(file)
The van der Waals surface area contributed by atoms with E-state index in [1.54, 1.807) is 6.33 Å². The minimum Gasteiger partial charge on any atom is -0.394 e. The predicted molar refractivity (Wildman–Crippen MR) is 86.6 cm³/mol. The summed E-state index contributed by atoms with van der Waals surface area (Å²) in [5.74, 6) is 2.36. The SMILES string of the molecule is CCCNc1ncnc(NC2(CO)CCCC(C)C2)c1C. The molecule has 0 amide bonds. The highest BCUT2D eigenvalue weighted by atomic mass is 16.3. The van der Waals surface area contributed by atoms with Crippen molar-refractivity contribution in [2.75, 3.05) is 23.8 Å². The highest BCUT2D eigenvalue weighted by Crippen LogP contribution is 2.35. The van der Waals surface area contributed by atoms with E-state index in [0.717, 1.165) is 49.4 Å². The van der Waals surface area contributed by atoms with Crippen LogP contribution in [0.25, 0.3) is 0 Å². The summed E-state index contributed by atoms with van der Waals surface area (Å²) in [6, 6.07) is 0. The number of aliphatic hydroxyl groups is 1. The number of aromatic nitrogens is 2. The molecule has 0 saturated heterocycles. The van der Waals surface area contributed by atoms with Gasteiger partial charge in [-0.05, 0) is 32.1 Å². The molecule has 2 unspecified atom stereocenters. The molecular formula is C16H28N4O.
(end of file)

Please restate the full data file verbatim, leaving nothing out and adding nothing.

The van der Waals surface area contributed by atoms with E-state index in [1.54, 1.807) is 6.33 Å². The minimum Gasteiger partial charge on any atom is -0.394 e. The predicted molar refractivity (Wildman–Crippen MR) is 86.6 cm³/mol. The summed E-state index contributed by atoms with van der Waals surface area (Å²) in [5.74, 6) is 2.36. The SMILES string of the molecule is CCCNc1ncnc(NC2(CO)CCCC(C)C2)c1C. The molecule has 0 amide bonds. The highest BCUT2D eigenvalue weighted by atomic mass is 16.3. The van der Waals surface area contributed by atoms with Crippen molar-refractivity contribution in [2.75, 3.05) is 23.8 Å². The highest BCUT2D eigenvalue weighted by Crippen LogP contribution is 2.35. The van der Waals surface area contributed by atoms with E-state index in [0.717, 1.165) is 49.4 Å². The van der Waals surface area contributed by atoms with Crippen LogP contribution in [0.25, 0.3) is 0 Å². The summed E-state index contributed by atoms with van der Waals surface area (Å²) in [6, 6.07) is 0. The number of aliphatic hydroxyl groups is 1. The number of aromatic nitrogens is 2. The molecule has 0 saturated heterocycles. The van der Waals surface area contributed by atoms with Gasteiger partial charge in [-0.05, 0) is 32.1 Å². The molecule has 2 unspecified atom stereocenters. The molecular formula is C16H28N4O.